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It's time for an honest conversation about discrimination

Years ago in seminary, I was amazed and dismayed to find out that our New Testament professors would not address in class the texts that many people in the church used to tell women that we could not be pastors or leaders. We petitioned for those texts to be covered, but were denied. Instead we convened a group ourselves of our classmates, as many as would come, and we studied the texts together. I remember saying to the men in the group at the time that they needed to speak up and help their people understand the context of those Scriptures. No one would listen to me as a woman say that women could be ministers – only those who already had the power could help with that. Men already were ministers, and I’m thankful to say that many men have spoken up through the years.

Today, I would add to my statement. The best way to help people understand women in ministry is to still have those who are accepted interpret Scripture and speak in favor of women in ministry. It’s also to have women share both their stories of call and their stories of hurt, pain, and rejection, for all to hear. Discrimination against women in ministry still exists today, and always will throughout my lifetime, I’m sure.

I share this story because we need to have a frank talk about race. I have kept quiet longer than I should have, trying to figure out how to say something without making people uncomfortable. Yet, discomfort is exactly what we need right now, to make us ready to change things. There are many layers of discomfort across our society, but many of them relate to how we treat people who are different from us.

I’d like you to imagine your children and grandchildren (or nieces/nephews, etc.) into each role in the death of George Floyd. Would you want your child or grandchild held down until death by someone who disrespected them for their identity – whether race, ethnicity, gender, sexuality, or anything else? Would you want your child or grandchild in the role of the officer who held him down until death? Or how about in the role of the officers who stood by and let it happen? Is any of that acceptable in your mind? What would Jesus do in this situation?

The only way we change the way our society acts is by intentional choices in a different direction, and it starts with each of us. Parallel to the issue of women in ministry, we need the people in power (white people) to make changes, and we need to hear, honor, and listen carefully to the stories of black and brown people to understand their experiences, pain, and suffering. Even taking out the dimension of police officers and civilians, there is plenty of racism and bias out there. We all are biased, like it or not. Change starts with awareness of our biases, and intentional decisions to make things better for others, without worrying about ourselves. Our Christian faith calls us to tend first to those who are oppressed, marginalized, and mistreated, and to do so with self-sacrificial love. Standing by quietly because it doesn’t affect us is not found anywhere in the gospel.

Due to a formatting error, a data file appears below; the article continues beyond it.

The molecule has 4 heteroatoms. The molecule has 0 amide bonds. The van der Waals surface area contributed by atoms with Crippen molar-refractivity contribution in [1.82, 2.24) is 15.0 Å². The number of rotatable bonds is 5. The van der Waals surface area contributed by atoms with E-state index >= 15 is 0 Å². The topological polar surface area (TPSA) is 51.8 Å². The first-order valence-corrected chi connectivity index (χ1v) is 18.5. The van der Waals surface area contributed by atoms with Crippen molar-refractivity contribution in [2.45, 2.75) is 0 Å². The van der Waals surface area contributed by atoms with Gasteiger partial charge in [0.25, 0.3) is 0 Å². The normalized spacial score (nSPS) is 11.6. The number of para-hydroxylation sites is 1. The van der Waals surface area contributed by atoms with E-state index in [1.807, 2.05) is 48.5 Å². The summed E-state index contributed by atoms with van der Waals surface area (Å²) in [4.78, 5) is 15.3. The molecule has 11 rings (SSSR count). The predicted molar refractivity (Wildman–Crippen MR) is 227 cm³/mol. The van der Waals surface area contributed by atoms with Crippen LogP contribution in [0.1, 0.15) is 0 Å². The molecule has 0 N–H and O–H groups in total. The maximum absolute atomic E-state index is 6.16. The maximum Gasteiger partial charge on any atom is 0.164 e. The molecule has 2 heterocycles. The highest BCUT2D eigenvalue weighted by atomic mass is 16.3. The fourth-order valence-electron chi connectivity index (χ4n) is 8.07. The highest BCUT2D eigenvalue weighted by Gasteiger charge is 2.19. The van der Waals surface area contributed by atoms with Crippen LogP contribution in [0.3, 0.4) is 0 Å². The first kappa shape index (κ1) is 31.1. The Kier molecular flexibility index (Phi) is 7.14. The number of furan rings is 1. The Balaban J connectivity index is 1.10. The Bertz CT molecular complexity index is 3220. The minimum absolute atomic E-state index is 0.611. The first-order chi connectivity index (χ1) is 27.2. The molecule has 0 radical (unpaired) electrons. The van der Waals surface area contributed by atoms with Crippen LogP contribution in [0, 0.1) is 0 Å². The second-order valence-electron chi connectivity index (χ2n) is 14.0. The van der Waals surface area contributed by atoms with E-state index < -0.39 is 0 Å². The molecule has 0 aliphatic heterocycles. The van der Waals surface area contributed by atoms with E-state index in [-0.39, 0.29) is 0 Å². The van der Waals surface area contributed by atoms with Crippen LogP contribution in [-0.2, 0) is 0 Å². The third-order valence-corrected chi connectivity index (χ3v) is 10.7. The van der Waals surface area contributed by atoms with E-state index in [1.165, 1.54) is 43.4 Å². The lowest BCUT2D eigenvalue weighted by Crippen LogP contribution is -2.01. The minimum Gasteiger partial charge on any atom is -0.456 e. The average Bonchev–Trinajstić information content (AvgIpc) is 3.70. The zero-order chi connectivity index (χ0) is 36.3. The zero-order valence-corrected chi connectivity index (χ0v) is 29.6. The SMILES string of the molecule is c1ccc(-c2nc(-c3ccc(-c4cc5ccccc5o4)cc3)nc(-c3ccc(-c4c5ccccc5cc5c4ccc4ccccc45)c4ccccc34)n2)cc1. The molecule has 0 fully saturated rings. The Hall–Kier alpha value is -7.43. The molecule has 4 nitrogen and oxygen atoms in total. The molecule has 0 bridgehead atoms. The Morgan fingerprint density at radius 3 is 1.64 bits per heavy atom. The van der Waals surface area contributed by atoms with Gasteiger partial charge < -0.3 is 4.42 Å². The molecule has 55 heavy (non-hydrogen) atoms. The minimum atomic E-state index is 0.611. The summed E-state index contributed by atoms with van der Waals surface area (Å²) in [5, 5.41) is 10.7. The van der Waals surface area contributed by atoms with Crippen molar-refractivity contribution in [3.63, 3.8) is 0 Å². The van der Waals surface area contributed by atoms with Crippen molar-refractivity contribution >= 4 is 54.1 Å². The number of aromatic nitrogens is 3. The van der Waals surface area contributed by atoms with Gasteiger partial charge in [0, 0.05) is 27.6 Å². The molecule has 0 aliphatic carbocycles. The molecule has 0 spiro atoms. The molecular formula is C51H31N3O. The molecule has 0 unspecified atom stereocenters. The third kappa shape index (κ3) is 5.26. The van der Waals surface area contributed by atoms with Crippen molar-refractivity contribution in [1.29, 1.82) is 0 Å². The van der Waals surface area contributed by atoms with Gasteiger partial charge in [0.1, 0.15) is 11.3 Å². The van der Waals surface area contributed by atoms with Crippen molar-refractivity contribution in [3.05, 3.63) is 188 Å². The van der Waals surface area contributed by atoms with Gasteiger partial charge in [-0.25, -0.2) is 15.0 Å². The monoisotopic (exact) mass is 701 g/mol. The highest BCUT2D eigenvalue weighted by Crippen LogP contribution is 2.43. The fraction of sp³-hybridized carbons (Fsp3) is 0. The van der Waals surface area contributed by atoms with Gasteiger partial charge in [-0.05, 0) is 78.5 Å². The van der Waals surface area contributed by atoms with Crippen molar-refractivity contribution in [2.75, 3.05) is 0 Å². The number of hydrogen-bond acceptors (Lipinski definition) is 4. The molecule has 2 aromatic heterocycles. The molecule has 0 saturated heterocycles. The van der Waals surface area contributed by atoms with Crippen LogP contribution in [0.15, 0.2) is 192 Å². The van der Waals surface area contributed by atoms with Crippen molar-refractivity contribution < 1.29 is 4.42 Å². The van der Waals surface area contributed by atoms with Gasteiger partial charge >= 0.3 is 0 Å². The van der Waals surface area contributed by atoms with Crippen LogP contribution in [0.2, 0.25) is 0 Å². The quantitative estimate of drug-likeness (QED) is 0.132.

I’m inviting you to consider what you might do. Here’s what I’m going to do: I’m going to start by having honest and frank conversations with my children about what equality vs. equity vs. justice looks like (one example is at https://www.icafoodshelf.org/blog/2017/11/15/equity-vs-equality-vs-justice-how-are-they-different). Justice takes everything one step further – removing barriers that divide us or that block us from what life has to offer. I want them to understand how to use their voices to stand up against what is wrong.

Then I’m going to get back to reading books that help me understand my own biases (i.e. Waking Up White by Debby Irving and How to Be an Antiracist by Ibram X. Kendi) and find positive courses of action that are helpful. I’m also going to continue to listen to people by reading their stories and having in-person conversations when possible. I’ll involve my children in this too, as much as I can for their age and maturity.

I’ll remind you that there is a group in Harford County having interracial dialogue, called Coming to the Table. They meet on the first Thursday of the month at 7 pm, currently on Zoom. I have been and found it a good and enriching meeting. Thursdays are challenging for me, so I haven’t been there recently, but if it’s good for you, they meet next on June 4. Reach them at comingtothetable.hc@gmail.com, and tell them I sent you. One of our former preschool parents is one of the organizers here.

The response we see is the pain of a group of people who feel powerless, unappreciated, wronged, and mistreated. Their pain and suffering is every bit as important as ours, and being in the positions we are, we cannot imagine their experience unless we listen. I want you all to know that I detest all kinds of discrimination, and I stand for the full and grace-filled inclusion, welcome, and support of all people as children of God. I never want my children or grandchildren to play any of the roles in the death of George Floyd. I want to imagine a new role they could play, and I will do my best to raise them in that way.

Humbly in Christ,

Pastor Kimberly

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